Overall, They Both Die at the End was an emotional and inspiring novel. Even though the title directly tells readers what to expect, the heartwarming journey the characters embark on is definitely worth reading. The title caught my interest immediately was the reason I was intrigued to read this book. From the touching storyline, I was thoroughly impressed and could not put the book down. There are multiple side characters within the story, and I enjoyed reading the different perspectives. While reading, you can feel all of the emotions the characters are feeling, from their happiness, love, pain, and anger. The novel shows readers how a stranger can completely change your life as Mateo and Rufus changed each other. I love how this book teaches the readers to be grateful for every moment in life and to live life to the fullest.
In Ben Philippe’s latest book, Charming as a Verb, it appears as though everything that comes easily to you is actually really difficult. Henri Haltiwanger seemed to have life in the palm of his hand at first look. He is a first-generation American, the son of devoted Haitian immigrants; he is a thriving student at the renowned FATE Academy, where he is well-liked; and he operates a dog-walking service for New Yorkers. The one thing he desires more than anything else is to attend Columbia University. It’s also his father’s ambition for Henri too, so there’s extra pressure and concern about whether he’ll be accepted.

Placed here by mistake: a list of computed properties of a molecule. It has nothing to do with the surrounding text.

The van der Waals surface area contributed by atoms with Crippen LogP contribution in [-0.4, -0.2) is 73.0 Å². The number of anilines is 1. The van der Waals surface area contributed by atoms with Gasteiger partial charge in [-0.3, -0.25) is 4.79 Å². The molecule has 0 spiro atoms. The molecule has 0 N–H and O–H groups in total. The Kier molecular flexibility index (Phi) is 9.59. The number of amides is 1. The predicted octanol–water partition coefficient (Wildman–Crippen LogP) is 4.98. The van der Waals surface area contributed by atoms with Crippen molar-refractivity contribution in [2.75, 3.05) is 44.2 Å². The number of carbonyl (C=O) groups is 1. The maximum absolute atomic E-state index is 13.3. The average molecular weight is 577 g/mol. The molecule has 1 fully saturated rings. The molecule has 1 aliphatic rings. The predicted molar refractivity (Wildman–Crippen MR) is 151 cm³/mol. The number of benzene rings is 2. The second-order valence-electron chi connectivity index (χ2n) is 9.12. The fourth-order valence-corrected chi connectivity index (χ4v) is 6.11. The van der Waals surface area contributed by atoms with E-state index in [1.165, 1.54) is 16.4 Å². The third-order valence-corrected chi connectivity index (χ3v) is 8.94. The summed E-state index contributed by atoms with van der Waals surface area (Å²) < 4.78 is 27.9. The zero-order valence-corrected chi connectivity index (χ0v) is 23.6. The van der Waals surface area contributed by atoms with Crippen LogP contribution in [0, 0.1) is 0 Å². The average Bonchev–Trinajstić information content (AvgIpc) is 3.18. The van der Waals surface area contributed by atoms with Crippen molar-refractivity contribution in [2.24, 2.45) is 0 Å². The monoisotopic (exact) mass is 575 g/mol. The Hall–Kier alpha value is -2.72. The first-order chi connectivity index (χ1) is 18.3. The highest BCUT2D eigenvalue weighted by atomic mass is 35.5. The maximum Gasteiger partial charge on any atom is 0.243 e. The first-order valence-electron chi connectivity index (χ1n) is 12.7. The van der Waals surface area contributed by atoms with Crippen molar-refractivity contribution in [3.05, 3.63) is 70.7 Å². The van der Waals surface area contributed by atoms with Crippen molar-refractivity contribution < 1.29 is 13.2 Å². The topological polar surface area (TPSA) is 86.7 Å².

Enter Corinne Troy, a fellow student and neighbour who is not pleased with Halti. She is highly gifted and “intense,” and when she finds that Halti has been operating his dog walking company, she blackmails him into helping her become more likable among the student body. Corinne eventually becomes nice to be around, and she and Halti begin to depend on each other more and more, sharing their personal difficulties and worries. She encourages Halti to see what his aspirations may be rather than what he believes they must be just for his family’s sake, and they both let down their guard to allow one another in. Things go wrong when Halti snaps under pressure. It’s time for him to show that he’s more than simply a charming guy who desperately wants to rediscover himself. This was a wonderful read for me. Charming as a Verb really captured the pressures that teenagers face during high school, particularly the children of immigrants. Definitely a book you don’t want to miss!